The OCFP have provided a great summary visual infographic for the consultation room
Below is a summary from the Ministry of Health Guidance for Primary Care (Version 7, November 9, 2020).
Personal Protective Equipment (PPE)
Summary of required HCW precautions are displayed in the table below
|Before every patient interaction||HCW must conduct a point-of-care risk assessment to determine the level of precautions required|
|All interactions with and within 2 metres of patients who screen positive||Droplet and Contact precautions:|
|All interactions with and within 2 metres of patients who screen negative|
HCW precautions should take into consideration both COVID-19 and other potential communicable diseases as part of the point-of-care risk assessment. For patients who screen negative and are coming to the office/clinic for vaccine administration, a surgical/procedure mask should be worn, and eye protection should be strongly considered. Gloves should be considered (e.g. skin integrity and some vaccines) as per the Canadian Immunization Guide. In most cases gloves do not need to be worn except when: the skin on the vaccine provider’s hands is not intact; administering intranasal or oral vaccines due to the increased likelihood of coming into contact with a patient’s mucous membranes and body fluids; and/or administering Bacille Calmette-Guérin (BCG) vaccine.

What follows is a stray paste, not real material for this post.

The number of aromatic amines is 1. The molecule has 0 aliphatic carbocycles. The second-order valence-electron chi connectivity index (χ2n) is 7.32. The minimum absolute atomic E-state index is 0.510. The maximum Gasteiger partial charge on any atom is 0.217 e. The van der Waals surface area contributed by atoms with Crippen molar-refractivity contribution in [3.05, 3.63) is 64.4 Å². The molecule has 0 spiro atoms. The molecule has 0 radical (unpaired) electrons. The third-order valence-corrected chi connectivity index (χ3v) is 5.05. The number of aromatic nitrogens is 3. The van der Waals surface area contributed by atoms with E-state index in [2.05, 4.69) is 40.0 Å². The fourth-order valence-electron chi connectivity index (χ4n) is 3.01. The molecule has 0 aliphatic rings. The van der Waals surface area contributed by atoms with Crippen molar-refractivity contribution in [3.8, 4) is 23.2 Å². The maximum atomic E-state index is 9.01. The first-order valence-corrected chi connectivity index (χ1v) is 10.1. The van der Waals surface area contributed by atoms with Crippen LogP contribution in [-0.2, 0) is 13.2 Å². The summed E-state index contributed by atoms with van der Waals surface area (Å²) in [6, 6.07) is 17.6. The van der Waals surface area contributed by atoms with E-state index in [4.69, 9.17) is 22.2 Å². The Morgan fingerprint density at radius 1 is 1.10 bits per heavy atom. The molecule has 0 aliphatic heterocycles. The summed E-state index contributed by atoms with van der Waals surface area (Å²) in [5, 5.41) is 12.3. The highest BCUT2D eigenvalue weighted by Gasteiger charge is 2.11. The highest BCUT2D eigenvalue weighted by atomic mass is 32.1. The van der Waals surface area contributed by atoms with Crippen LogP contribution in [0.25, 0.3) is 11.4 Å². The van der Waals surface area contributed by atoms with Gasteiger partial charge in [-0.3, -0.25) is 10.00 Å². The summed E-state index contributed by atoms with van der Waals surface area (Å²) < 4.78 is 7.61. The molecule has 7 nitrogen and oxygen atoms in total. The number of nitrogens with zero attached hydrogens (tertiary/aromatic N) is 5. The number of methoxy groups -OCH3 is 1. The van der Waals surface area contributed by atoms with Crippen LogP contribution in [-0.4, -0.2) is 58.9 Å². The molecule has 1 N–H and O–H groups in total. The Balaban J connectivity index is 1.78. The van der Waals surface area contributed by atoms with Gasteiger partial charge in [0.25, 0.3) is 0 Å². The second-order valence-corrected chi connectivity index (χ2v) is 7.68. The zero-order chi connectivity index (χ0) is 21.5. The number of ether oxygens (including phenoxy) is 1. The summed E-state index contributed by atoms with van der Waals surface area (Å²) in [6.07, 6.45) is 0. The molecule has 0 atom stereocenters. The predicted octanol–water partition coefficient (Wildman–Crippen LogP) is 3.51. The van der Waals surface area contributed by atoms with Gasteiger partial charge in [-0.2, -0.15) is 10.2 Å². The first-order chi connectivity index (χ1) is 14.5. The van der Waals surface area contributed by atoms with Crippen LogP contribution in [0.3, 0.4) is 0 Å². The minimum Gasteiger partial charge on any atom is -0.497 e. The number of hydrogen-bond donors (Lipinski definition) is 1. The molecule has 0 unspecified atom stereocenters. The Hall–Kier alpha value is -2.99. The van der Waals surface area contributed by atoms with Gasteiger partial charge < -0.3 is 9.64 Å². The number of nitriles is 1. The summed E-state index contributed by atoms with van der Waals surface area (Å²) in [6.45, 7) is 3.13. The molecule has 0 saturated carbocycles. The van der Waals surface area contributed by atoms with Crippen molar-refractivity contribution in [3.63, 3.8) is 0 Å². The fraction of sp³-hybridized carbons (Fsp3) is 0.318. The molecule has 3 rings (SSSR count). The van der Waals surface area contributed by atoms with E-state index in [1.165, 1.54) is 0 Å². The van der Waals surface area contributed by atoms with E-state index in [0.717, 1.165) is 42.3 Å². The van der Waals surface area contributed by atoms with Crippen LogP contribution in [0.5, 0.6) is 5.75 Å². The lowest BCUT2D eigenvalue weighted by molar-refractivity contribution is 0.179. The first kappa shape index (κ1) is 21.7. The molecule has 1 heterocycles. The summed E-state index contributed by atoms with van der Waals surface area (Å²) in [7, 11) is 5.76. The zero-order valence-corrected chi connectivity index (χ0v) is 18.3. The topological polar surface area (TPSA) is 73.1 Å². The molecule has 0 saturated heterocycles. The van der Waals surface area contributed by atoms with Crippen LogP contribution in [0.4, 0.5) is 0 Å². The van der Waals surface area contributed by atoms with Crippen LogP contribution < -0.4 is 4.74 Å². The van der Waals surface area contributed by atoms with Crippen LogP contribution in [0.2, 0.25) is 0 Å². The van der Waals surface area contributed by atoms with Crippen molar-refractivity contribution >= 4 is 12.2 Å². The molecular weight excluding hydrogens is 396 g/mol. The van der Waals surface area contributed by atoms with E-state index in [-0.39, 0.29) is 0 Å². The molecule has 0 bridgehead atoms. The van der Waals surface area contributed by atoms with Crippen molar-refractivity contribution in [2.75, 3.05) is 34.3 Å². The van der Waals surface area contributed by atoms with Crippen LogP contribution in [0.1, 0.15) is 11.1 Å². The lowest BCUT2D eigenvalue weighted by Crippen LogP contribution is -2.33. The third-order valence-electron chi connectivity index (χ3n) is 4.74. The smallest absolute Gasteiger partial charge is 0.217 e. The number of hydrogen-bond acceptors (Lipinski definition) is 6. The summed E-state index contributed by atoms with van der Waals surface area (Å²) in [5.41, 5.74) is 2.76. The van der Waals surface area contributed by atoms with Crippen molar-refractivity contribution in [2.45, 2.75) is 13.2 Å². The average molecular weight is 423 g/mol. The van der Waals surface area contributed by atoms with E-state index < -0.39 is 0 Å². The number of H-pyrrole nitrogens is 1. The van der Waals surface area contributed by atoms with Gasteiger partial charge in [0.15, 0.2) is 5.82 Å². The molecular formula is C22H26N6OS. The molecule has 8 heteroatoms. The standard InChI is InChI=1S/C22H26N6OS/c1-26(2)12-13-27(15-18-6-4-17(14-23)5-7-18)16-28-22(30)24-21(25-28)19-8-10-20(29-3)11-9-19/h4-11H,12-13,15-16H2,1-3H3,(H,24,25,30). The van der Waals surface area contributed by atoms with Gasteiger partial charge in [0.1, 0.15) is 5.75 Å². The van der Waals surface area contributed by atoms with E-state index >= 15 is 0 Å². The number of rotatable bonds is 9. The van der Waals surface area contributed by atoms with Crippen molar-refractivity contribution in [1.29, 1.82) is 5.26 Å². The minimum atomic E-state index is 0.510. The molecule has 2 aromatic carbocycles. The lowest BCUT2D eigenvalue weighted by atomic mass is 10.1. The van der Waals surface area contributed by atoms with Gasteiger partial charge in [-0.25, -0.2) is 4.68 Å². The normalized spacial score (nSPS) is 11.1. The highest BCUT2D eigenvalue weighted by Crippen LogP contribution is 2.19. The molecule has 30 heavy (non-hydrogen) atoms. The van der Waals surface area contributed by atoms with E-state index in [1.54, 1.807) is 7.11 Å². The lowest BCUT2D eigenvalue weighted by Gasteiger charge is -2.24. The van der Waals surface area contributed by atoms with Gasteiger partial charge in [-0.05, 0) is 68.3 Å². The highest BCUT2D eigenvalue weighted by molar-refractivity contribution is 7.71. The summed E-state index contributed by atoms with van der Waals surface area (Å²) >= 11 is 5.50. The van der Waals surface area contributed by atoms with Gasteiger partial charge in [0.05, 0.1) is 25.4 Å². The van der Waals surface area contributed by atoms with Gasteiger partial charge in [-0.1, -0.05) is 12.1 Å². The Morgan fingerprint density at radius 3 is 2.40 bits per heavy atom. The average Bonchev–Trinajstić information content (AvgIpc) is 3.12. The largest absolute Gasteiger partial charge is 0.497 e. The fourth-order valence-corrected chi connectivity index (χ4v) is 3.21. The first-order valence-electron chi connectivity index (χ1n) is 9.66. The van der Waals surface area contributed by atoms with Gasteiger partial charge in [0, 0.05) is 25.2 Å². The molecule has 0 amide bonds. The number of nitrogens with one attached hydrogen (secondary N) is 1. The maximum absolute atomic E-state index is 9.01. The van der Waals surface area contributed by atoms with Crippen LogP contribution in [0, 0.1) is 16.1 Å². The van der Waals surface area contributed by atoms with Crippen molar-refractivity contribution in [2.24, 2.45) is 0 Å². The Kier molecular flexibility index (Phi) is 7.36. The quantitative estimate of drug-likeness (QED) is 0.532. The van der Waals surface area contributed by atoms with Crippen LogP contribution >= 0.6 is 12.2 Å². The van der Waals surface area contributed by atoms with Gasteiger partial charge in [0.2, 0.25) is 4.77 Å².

General In-Office Masking and Eye Protection
Given community spread of COVID-19 within Ontario and evidence that transmission may occur from those who have few or no symptoms, masking (surgical/procedure mask) for the full duration of shifts for HCWs working in direct patient care areas is recommended. Read more about pre-symptomatic and asymptomatic transmission from the CEP here.
Masking is also recommended for HCWs working outside of direct patient care areas when interacting with other HCWs and physical distancing cannot be maintained. The rationale for full-shift masking is to reduce the risk of transmitting COVID-19 infection from HCW to patients or other office/clinic HCWs, at a time when no signs or symptoms of illness are recognized, but the virus can be transmitted. This is a form of source control.
The use of eye protection (e.g., goggles or a face shield) for the duration of a shift should be strongly considered in order to protect HCWs when there is COVID-19 infection occurring in the community. Primary care providers should be knowledgeable on the proper sequence of donning and doffing PPE.